Putnam sees America’s communal life as exhibiting an inverted U-curve—dismal at the turn of the century, gradually rising to a peak in the 1960s, and then beginning a slow decline to the present day. This parabola, which Putnam dubs the “‘I-we-I’ curve,” reveals America’s transitions from individualism to solidarity and back. Putnam brings to this sweeping historical vision the sensibilities of a progressive communitarian, making The Upswing something like the liberal counterpart to Yuval Levin’s The Fractured Republic, which similarly described America’s “drawing together and then pulling apart.”
Much of the book documents how, across economics, politics, society, and culture, the first half of the century saw an “upswing” in Americans’ dedication to the common good. Americans saw rising living standards across the board—in fact, growth was strongest among the lower and middle classes—declining income inequality, and rising intergenerational economic mobility. Polarization declined, as politicians united across parties and earned their constituents’ trust. Americans founded and joined clubs, unions, and churches to bond over common causes and beliefs. The sense of collective purpose was apparent even in our language, as words like “compromise,” “unity,” and “agreement,” rose in prevalence. Together, these trends attest to a profound shift in Americans’ self-conception, from “I” to “we.”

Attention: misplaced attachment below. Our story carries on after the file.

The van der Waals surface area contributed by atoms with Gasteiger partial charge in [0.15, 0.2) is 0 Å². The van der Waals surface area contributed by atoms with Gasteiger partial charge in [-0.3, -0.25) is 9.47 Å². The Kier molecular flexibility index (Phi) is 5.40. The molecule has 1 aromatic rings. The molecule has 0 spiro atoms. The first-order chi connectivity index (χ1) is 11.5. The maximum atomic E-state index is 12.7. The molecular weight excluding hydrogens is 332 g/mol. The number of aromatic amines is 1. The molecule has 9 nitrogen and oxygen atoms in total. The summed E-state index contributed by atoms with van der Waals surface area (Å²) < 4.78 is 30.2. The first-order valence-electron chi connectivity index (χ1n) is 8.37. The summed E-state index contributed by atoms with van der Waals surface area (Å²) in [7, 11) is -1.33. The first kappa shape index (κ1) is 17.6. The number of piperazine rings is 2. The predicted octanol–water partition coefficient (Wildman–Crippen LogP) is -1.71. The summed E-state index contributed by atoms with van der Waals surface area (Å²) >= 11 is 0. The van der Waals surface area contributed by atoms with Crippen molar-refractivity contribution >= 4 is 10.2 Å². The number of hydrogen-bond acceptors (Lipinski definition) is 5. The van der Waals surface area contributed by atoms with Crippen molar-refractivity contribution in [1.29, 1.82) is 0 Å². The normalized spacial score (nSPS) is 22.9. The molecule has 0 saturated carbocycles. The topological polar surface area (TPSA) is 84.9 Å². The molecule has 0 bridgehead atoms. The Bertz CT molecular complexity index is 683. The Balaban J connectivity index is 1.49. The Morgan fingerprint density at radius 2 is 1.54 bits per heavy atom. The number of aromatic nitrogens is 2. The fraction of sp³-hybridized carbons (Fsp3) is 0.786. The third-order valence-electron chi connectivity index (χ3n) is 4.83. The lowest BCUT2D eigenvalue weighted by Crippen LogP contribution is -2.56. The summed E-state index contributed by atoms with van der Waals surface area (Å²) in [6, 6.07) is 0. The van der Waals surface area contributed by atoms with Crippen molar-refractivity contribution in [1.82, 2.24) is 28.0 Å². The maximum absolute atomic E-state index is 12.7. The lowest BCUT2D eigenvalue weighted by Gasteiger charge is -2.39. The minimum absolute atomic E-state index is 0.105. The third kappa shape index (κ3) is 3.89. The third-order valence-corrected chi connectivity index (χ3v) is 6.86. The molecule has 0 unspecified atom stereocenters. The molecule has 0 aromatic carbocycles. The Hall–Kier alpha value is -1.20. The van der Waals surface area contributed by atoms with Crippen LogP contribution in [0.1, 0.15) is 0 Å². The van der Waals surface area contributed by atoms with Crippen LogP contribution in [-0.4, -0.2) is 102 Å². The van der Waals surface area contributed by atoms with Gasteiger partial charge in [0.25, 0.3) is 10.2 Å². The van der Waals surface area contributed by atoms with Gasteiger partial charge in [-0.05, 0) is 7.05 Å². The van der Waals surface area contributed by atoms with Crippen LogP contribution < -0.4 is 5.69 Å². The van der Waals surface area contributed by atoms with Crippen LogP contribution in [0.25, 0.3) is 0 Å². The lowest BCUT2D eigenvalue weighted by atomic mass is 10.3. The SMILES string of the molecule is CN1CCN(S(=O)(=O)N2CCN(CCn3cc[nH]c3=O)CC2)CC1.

Then, with striking synchronicity, our progress across all these measures began to reverse in the 1960s. Here, Putnam covers well-trodden ground—indeed, trodden by Putnam himself in his previous work. Americans turned inward, rejecting the community (and conformity) of past generations in favor of liberation and self-actualization. The regression from “we” to “I” undid much hard work, producing “vast disparities between rich and poor, gridlock in the public square, a fraying social fabric, and widespread atomization and narcissism.”